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I am developing a multilingual ASP.NET web site. I want the users to be able to add translations 'on the fly' therefore I am storing the translations in a database and maintaining an ASP.NET Application object containing all the translations (for performance). I am using a simple Hashtable to store the translations, then I store this in the Application object and reference it when rendering the page.

Some of the translation entries are short, some are long. It all depends upon what the user wants translated. Whenever the site is rendering, say, control labels or help text, it checks the Hashtable to see if it contains a translation for the English version and if it does then it uses the Hashtable version (assuming a foreign-language user - I use separate Application-level objects for each language).

A typical Hashtable entry might be: key='Things to do today', value='Mon Charge pour aujourd'hui'. The code looks up the table for 'Things to do today' - if a translation is found it uses it, if not it just uses the English version.

My question is this: is a Hashtable the most performant collection for this? Could I somehow improve performance/memory usage by using a different collection/key structure, or even using a different mechanism altogether? My thinking is that I'd rather use the Application object rather than doing distinct database reads for each translation - there may be tens of translations per page render.

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3 Answers 3

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I think that memory is not so much of an issue given the number of bytes you always have to store is more or less constant. The keyvalue mapping size is equivalent, no matter what mechanism you use.

However, for performance this does not hold. When using a keyvalue collection (like eg hashtable or dictionary), the hash that is used in the dictionary is calculated using the input. I.e. if your key is "abcdefg" it is hashed using the GetHashcode() function. This function obviously uses more computational power if your input to gethashcode (i.e. the input string abcdefg) is longer. You can for example make the gethashcode a constant function O(1) in terms of the length of the string by overriding the function and let it return a hashcode based on a constant number of input characters of your string. Of course this could brake the balance of your hashtable, resulting in slower lookups. You should benchmark this to be sure.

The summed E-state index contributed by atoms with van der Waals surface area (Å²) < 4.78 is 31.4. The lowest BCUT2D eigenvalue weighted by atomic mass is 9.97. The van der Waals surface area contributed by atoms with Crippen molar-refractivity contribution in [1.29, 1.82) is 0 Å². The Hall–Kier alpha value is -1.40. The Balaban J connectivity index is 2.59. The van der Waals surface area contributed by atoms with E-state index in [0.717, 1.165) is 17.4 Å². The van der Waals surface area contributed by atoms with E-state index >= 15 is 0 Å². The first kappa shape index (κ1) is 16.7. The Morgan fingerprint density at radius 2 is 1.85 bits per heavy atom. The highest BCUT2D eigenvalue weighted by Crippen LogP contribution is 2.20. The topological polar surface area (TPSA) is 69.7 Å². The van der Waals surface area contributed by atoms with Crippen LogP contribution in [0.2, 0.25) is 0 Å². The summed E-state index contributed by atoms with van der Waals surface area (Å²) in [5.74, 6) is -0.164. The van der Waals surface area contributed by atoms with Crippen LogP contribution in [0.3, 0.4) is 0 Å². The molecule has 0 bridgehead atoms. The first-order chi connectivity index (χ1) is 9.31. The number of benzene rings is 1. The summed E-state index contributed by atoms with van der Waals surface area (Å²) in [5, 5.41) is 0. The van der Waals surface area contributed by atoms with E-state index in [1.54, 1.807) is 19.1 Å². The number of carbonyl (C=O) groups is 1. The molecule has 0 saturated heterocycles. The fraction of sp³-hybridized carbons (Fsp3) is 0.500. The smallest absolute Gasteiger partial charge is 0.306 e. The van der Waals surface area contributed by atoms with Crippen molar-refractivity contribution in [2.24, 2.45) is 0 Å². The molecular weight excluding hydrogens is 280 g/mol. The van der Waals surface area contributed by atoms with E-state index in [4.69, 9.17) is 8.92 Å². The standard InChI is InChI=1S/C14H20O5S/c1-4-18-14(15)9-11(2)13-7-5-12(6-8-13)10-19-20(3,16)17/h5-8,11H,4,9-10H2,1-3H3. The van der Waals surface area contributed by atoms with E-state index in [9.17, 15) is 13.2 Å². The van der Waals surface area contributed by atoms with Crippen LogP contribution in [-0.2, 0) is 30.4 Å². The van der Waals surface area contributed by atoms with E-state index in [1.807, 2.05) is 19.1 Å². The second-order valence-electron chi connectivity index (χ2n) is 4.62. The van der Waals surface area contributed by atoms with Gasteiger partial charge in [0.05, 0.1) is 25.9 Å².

Another solution is to keep a dictionaries/hashtables for each language and use as key some short abbriviation. On lookup you will then have a switch statement which picks the correct dictionary and extracts the string using the abbrivated key. The downside of this is that you increase memory usage, but in theory decrease lookup time. Also in this case you have to benchmark in order to be sure if there is any (positive) difference.

As as sidenote, this sounds to me as a premature optimization. I dont think that such lookups will be a bottleneck to you application.

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I suggest an alternative approach - create a "script" which will convert translations from your custom source (db or whatever you have) into .NET resource files, insert a command which will run it into Before-Build event of your project. This way you will be able to use native localization functionality of .NET platform and still be able to store translations in any place you want.

As Iain Galloway commented:

It's almost always worth going with the grain of the platform, rather than against it.

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+1. This will be more effort upfront, but will pay off. It's almost always worth going with the grain of the platform, rather than against it. –  Iain Galloway Aug 16 '10 at 11:13
    
Although I agree that this is a much better design, I doubt if this would increase performance. I even think that it will decrease performance since the native localization also uses a dictionary under the hood. –  Henri Aug 16 '10 at 11:13
    
Thanks for your comments. I'm quite keen that users can add translations as they use the system (as they spot omissions, inaccuracies etc). I can easily update the Application-object-based memory object resulting in instant visibility of the new translation, so I'm not keen to adopt a more static approach. –  DEH Aug 16 '10 at 11:40
    
DEH, you can update .resx files on the server as well (after the website was already deployed). Take a look at this blog post: geekswithblogs.net/vivek/archive/2006/12/14/101119.aspx –  Konstantin Tarkus Aug 16 '10 at 14:55

If you want fast access you might try to grow a Trie

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A trie is very ineffective here since the keys are much longer than in an average use, resulting in a huge Trie. Thereby you waste memory and performance isn't increase either. Tries are useful for relatively short keys. –  Henri Aug 16 '10 at 11:17

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